- 28. Frost SD,Wrin T,Smith DM,Kosakovsky Pond SL,Liu Y,et al. (2005) Neutralizing antibody responses drive the evolution of human immunodeficiency virus type 1 envelope during recent HIV infection. Proc Natl Acad Sci U S A 102: 18514–18519.
- 29. Mullins JI,Jensen MA (2006) Evolutionary dynamics of HIV-1 and the control of AIDS. Curr Top Microbiol Immunol 299: 171–192.
- 30. Sagar M,Kirkegaard E,Lavreys L,Overbaugh J (2006) Diversity in HIV-1 envelope V1-V3 sequences early in infection reflects sequence diversity throughout the HIV-1 genome but does not predict the extent of sequence diversity during chronic infection. AIDS Res Hum Retroviruses 22: 430–437.
- 31. Shankarappa R,Margolick JB,Gange SJ,Rodrigo AG,Upchurch D,et al. (1999) Consistent viral evolutionary changes associated with the progression of human immunodeficiency virus type 1 infection. J Virol 73: 10489–10502.
- 32. Bar KJ,Li H,Chamberland A,Tremblay C,Routy JP,et al. (2010) Wide variation in the multiplicity of HIV-1 infection among injection drug users. J Virol 84: 6241–6247.
- 33. Keele BF,Derdeyn CA (2009) Genetic and antigenic features of the transmitted virus. Curr Opin HIV AIDS 4: 352–357.
- 34. Keele BF,Giorgi EE,Salazar-Gonzalez JF,Decker JM,Pham KT,et al. (2008) Identification and characterization of transmitted and early founder virus envelopes in primary HIV-1 infection. Proc Natl Acad Sci U S A 105: 7552–7557.
- 35. Li H,Bar KJ,Wang S,Decker JM,Chen Y,et al. (2010) High Multiplicity Infection by HIV-1 in Men Who Have Sex with Men. PLoS Pathog 6: e1000890.
- 36. Long EM,Martin HL Jr,Kreiss JK,Rainwater SM,Lavreys L,et al. (2000) Gender differences in HIV-1 diversity at time of infection. Nat Med 6: 71–75.
- 37. Learn GH,Muthui D,Brodie SJ,Zhu T,Diem K,et al. (2002) Virus population homogenization following acute human immunodeficiency virus type 1 infection. J Virol 76: 11953–11959.
- 38. Keele BF (2010) Identifying and characterizing recently transmitted viruses. Curr Opin HIV AIDS 5: 327–334.
- 39. Baum LL (2010) Role of humoral immunity in host defense against HIV. Curr HIV/AIDS Rep 7: 11–18.
- 40. Piantadosi A,Chohan B,Panteleeff D,Baeten JM,Mandaliya K,et al. (2009) HIV-1 evolution in gag and env is highly correlated but exhibits different relationships with viral load and the immune response. AIDS 23: 579–587.
- 41. Liu S,Xing H,He X,Xin R,Zhang Y,et al. (2008) Dynamic analysis of genetic diversity of gag and env regions of HIV-1 CRF07_BC recombinant in intravenous drug users in Xinjiang Uvghur Autonomous Region, China. Arch Virol 153: 1233–1240.
- 42. Huang S,Dunkley-Thompson J,Tang Y,Macklin EA,Steel-Duncan J,et al. (2008) Deficiency of HIV-Gag-specific T cells in early childhood correlates with poor viral containment. J Immunol 181: 8103–8111.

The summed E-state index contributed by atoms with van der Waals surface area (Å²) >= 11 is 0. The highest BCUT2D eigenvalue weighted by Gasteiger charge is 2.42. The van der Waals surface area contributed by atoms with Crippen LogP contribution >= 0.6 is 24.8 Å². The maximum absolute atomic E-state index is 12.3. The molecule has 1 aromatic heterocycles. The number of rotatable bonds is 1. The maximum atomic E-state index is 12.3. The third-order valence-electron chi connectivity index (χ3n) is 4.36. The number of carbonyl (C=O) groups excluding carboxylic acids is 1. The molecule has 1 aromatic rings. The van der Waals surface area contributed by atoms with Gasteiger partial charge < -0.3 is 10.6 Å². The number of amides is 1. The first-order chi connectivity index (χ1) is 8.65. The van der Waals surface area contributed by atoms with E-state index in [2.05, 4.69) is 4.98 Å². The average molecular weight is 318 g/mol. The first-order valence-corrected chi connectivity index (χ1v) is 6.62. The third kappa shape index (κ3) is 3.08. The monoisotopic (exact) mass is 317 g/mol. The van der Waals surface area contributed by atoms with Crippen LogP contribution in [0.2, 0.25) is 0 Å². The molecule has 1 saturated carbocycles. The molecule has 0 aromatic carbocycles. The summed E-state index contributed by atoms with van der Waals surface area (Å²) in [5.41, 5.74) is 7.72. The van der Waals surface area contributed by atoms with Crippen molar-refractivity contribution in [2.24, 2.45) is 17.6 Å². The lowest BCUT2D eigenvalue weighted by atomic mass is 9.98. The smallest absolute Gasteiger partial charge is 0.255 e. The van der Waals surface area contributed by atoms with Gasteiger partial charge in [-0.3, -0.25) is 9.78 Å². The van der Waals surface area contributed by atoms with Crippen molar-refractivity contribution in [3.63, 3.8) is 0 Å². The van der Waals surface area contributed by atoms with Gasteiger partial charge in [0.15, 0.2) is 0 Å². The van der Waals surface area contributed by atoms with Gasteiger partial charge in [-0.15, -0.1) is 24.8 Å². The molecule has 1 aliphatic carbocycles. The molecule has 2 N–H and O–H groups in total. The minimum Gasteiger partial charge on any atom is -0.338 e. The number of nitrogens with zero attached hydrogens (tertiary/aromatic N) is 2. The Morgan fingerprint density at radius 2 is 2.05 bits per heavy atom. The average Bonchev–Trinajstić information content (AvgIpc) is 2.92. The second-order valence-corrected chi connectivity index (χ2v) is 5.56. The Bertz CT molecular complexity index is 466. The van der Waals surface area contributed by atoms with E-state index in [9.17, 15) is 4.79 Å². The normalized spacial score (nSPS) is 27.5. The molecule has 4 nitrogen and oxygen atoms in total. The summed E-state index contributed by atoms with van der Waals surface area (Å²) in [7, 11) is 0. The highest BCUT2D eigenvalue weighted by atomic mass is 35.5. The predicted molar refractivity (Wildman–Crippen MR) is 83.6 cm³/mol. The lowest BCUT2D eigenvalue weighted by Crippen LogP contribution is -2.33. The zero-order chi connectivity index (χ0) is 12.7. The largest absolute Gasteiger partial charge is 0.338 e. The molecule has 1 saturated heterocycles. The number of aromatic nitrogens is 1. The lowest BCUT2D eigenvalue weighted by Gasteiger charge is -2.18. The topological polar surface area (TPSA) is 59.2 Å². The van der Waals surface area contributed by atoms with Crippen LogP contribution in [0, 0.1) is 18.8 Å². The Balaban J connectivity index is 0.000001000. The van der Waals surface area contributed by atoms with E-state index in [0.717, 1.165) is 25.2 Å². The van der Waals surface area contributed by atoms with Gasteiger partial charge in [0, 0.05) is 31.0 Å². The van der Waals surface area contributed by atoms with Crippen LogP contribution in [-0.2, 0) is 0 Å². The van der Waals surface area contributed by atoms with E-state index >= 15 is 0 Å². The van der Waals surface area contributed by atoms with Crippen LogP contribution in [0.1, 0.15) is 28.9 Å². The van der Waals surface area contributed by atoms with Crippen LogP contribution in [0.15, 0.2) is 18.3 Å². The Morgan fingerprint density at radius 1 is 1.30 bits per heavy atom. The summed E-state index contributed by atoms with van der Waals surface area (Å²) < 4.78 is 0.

- 43. Shearer WT,Quinn TC,LaRussa P,Lew JF,Mofenson L,et al. (1997) Viral load and disease progression in infants infected with human immunodeficiency virus type 1. Women and Infants Transmission Study Group. N Engl J Med 336: 1337–1342.
- 44. World Health Organization (2009) Guidelines for HIV diagnosis and monitoring of antiretroviral therapy - Revised version 2009. http://2039070117/PDS_DOCS/B4375pdf: Accessed 8/3/2010.
- 45. Buseyne F,Blanche S,Schmitt D,Griscelli C,Riviere Y (1993) Detection of HIV-specific cell-mediated cytotoxicity in the peripheral blood from infected children. J Immunol 150: 3569–3581.
- 46. Luzuriaga K,Koup RA,Pikora CA,Brettler DB,Sullivan JL (1991) Deficient human immunodeficiency virus type 1-specific cytotoxic T cell responses in vertically infected children. J Pediatr 119: 230–236.
- 47. Thobakgale CF,Ramduth D,Reddy S,Mkhwanazi N,de Pierres C,et al. (2007) Human immunodeficiency virus-specific CD8+ T-cell activity is detectable from birth in the majority of in utero-infected infants. J Virol 81: 12775–12784.
- 48. Panel on Antiretroviral Therapy and Medical Management of HIV-infectedChildren (2010) Guidelines for the use of antiretroviral agents in pediatric HIV infection. http://aidsinfonihgov/ContentFiles/PediatricGuidelinespdf: Accessed 9/2/2010.
- 49. Shalekoff S,Meddows-Taylor S,Gray GE,Sherman GG,Coovadia AH,et al. (2009) Identification of human immunodeficiency virus-1 specific CD8+ and CD4+ T cell responses in perinatally-infected infants and their mothers. AIDS 23: 789–798.
- 50. Frahm N,Brander C (2007) HIV viral diversity and escape from cellular immunity. Curr Infect Dis Rep 9: 161–166.
- 51. Musoke PM,Barlow-Mosha L,Bagenda D,Mudiope P,Mubiru M,et al. (2009) Response to antiretroviral therapy in HIV-infected Ugandan children exposed and not exposed to single-dose nevirapine at birth. J Acquir Immune Defic Syndr 52: 560–568.